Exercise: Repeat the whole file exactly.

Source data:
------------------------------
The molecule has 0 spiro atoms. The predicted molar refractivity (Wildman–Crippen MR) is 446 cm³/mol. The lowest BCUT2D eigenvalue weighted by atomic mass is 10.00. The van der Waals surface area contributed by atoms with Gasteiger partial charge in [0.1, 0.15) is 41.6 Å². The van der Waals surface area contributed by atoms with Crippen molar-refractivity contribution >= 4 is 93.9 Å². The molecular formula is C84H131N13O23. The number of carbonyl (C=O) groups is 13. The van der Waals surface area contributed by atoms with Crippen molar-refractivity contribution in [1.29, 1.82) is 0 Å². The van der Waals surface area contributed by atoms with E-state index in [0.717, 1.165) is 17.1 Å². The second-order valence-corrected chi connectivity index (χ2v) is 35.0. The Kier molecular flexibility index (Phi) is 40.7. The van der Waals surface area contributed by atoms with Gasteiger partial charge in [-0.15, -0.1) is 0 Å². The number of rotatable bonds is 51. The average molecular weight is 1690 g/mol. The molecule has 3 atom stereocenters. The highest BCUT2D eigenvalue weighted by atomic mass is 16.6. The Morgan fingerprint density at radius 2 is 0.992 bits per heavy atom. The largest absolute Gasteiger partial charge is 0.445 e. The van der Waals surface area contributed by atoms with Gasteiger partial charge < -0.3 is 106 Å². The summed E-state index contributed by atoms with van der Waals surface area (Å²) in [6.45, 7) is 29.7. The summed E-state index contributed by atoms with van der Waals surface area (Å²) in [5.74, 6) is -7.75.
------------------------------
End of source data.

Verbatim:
The molecule has 0 spiro atoms. The predicted molar refractivity (Wildman–Crippen MR) is 446 cm³/mol. The lowest BCUT2D eigenvalue weighted by atomic mass is 10.00. The van der Waals surface area contributed by atoms with Gasteiger partial charge in [0.1, 0.15) is 41.6 Å². The van der Waals surface area contributed by atoms with Crippen molar-refractivity contribution >= 4 is 93.9 Å². The molecular formula is C84H131N13O23. The number of carbonyl (C=O) groups is 13. The van der Waals surface area contributed by atoms with Crippen molar-refractivity contribution in [1.29, 1.82) is 0 Å². The van der Waals surface area contributed by atoms with E-state index in [0.717, 1.165) is 17.1 Å². The second-order valence-corrected chi connectivity index (χ2v) is 35.0. The Kier molecular flexibility index (Phi) is 40.7. The van der Waals surface area contributed by atoms with Gasteiger partial charge in [-0.15, -0.1) is 0 Å². The number of rotatable bonds is 51. The average molecular weight is 1690 g/mol. The molecule has 3 atom stereocenters. The highest BCUT2D eigenvalue weighted by atomic mass is 16.6. The Morgan fingerprint density at radius 2 is 0.992 bits per heavy atom. The largest absolute Gasteiger partial charge is 0.445 e. The van der Waals surface area contributed by atoms with Gasteiger partial charge < -0.3 is 106 Å². The summed E-state index contributed by atoms with van der Waals surface area (Å²) in [6.45, 7) is 29.7. The summed E-state index contributed by atoms with van der Waals surface area (Å²) in [5.74, 6) is -7.75.